Visual Rhetoric

Flickr Visual Rhetoric Assignment by Eileen McGinnis

Flickr Logo: with blue and pink letters

Image Credit: topgold 

For a handout, download the PDF document outlining this assignment.


At the start of the semester, my students in “The Rhetoric of Science Writing” read an excerpt from Pale Blue Dot, Carl Sagan’s prose meditation on a grainy image of Earth taken from the Voyager One mission. Without the accompanying text, the photograph is pretty unimpressive. However, after reading Sagan’s words, it would be difficult for readers to question the value of that image, since at stake is nothing less than our definition of what it means to be a human occupant of Earth, an argument for our responsibilities toward each other and toward the planet.

For their final short assignment, students themselves try on the role of “science writer”: they are asked to find a scientific image, contemporary or historical, and write a brief (500-600 word) argument that attempts to persuade a non-scientific audience of their image’s value. Their goal is to convince readers that their chosen image warrants a closer look and to leave them with a more informed appreciation of its contents.

Rather than submitting the assignment and accompanying image to the instructor, they will post both the image and text to the photo-sharing site Flickr. Using Flickr to collect students’ work will then enable them to present and discuss their images on the following class day. In addition, the relative “publicness” of this assignment will hopefully foster a sense of community and shared purpose (students can use content-specific tags to make their visual arguments more easily searchable by a broader audience).

Of course, this exercise doesn’t necessarily have to come attached to formal assessment. 

The broader idea here is to use Flickr to create a class “image gallery,” which will facilitate discussion about both individual images and trends across a group of images. Flickr would also work for a more informal homework assignment or even an in-class activity on visual rhetoric, in which students retrieve and analyze visual artifacts for class discussion. 

Pedagogical Goals:

  • To practice considering audience, establishing ethos, and finding voice.
  • To appreciate the ways in which visual and textual information can combine to create a powerful argument.


Rather than walking through the details of my particular assignment, I’ll provide a couple of logistical tips that are more broadly applicable to using Flickr in class:

  1. On the day before the assignment is due, one would likely spend a class period on visual rhetorical analysis. So, using Flickr to post one’s own images for that class discussion might help to model how Flickr can be used in a rhetoric classroom. It would also make sense to leave time for students to set up Flickr accounts on the class computers.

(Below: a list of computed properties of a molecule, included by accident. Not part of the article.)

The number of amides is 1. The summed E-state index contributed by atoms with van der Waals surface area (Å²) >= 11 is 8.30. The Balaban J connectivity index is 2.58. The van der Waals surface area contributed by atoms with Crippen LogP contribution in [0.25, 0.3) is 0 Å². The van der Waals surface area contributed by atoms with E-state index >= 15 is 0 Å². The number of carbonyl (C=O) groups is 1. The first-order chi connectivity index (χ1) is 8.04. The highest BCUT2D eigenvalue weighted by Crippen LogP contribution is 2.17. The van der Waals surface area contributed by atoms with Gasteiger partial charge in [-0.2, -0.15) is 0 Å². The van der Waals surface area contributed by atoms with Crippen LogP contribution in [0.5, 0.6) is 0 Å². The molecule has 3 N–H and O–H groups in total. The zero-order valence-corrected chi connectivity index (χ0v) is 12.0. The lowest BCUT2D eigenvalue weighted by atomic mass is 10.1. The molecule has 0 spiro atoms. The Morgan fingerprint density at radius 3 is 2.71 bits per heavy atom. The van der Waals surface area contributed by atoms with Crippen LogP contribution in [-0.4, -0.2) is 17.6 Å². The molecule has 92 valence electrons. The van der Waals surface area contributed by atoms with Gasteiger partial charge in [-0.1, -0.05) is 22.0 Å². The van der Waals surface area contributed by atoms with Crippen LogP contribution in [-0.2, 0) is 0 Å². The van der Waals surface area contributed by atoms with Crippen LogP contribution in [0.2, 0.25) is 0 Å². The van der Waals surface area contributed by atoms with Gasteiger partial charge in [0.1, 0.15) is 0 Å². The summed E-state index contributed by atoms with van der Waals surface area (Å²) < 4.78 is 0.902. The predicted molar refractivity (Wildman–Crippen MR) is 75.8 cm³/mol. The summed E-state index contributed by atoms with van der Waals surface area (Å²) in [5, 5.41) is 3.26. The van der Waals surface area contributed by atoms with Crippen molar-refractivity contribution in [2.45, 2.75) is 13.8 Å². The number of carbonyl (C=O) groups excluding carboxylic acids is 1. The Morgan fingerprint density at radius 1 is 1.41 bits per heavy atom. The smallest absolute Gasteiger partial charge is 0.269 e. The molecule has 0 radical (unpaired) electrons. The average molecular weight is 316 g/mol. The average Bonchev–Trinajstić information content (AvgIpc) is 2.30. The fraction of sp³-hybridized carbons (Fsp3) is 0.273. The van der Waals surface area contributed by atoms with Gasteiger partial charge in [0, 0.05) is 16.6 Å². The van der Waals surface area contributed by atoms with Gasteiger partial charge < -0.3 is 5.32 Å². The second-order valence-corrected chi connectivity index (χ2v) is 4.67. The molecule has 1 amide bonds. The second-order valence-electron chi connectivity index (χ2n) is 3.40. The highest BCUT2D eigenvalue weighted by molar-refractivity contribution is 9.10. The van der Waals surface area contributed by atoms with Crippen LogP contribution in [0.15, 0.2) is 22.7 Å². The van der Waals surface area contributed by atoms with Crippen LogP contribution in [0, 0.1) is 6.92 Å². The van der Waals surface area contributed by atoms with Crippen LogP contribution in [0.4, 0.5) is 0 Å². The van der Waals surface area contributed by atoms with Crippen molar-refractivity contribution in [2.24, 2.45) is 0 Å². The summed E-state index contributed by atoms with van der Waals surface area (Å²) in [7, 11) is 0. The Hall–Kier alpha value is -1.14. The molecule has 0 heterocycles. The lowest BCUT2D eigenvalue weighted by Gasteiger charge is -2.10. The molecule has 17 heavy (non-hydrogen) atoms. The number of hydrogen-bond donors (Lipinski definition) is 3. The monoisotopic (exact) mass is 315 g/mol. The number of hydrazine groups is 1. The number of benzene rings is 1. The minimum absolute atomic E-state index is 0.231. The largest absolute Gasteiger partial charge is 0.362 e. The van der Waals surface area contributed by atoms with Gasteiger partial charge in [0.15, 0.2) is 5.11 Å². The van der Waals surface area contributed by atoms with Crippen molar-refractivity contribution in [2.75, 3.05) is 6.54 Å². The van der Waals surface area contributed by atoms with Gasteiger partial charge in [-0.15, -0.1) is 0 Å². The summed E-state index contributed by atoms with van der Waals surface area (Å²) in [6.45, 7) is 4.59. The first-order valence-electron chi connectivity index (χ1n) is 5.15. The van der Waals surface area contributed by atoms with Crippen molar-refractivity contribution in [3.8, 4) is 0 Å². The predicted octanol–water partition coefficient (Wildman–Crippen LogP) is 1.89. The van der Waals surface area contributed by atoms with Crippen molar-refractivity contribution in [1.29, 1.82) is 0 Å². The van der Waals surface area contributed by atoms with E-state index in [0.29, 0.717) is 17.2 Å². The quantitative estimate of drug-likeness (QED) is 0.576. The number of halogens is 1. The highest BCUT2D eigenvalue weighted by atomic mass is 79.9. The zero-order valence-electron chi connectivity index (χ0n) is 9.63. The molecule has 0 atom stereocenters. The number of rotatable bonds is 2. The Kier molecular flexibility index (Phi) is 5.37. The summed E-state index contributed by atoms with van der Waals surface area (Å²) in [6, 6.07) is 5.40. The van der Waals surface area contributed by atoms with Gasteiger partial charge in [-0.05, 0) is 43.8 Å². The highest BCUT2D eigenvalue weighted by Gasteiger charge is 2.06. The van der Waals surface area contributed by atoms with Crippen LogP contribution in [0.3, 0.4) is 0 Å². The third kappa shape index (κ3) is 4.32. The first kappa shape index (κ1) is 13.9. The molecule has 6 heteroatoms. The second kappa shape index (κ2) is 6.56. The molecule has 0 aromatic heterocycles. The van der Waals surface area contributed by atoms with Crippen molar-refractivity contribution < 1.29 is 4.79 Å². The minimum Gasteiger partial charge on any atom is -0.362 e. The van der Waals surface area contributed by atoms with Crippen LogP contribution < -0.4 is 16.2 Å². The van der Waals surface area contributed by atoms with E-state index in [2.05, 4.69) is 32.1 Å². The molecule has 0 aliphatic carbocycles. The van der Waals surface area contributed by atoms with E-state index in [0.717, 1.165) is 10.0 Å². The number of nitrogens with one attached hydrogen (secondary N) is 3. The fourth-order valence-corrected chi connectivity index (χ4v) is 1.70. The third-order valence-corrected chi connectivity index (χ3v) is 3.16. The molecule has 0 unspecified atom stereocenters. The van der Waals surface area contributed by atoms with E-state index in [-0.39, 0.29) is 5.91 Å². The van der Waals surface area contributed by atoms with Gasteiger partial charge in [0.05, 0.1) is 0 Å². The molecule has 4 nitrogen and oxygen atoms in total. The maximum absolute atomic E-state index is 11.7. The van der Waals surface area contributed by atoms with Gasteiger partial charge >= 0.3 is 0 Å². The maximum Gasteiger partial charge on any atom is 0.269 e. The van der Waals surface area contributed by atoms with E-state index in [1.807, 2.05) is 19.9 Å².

2. Make sure that students “tag” photos with the unique number for the course, so that you can easily search for the images later. You might also link your course site to the unique-number search results on Flickr, so that there is a record of the group project.
  3. Note that Flickr allows students to annotate photos directly, which might be helpful for students’ presentations of their images.


The “Groups” feature on Flickr might offer another way to organize your students’ posts versus having them tag the photos. If you were concerned about access, it would also allow you to control who gets to view the images and/or comment on them. 


Thanks to John Jones for helping me figure out the logistics.

Calendar Boys, Beefcake Girls: Photographing the Bodies We Want

Rion Sabean, posed as a pin-up girl, with cordless drill

Image Credit: Rion Sabean

H/T: Melanie Haupt

My favorite way to take a break from dissertation research is to visit Facebook.  Some days, I’m lucky enough to be entertained by my friends, as when Melanie Haupt posted a provocative link to an article about male pin-ups.

Visualizing Censorship II

Screen shot censorship map

                                                                                                              Image: Partial Screen shot from Google Maps

How do you make a topic like censorship visible?  After all, the goal of censorship is to make things, in a literal sense, invisible, un-seeable.  But in a world where (sometimes wonderfully, sometimes insidiously) the visual has come to be paramount, how can you visualize censorship, see what can’t be seen?  A few weeks ago, I posted about a few of the visual images highlighted by the Harry Ransom Center’s new Banned, Burned, Seized, and Censored exhibit related to this topic.  Inspired by Banned Books Week—it’s this week, in case you didn’t know—I want to examine some modern representations of censorship. 

YouTube & Fair Use (Part II)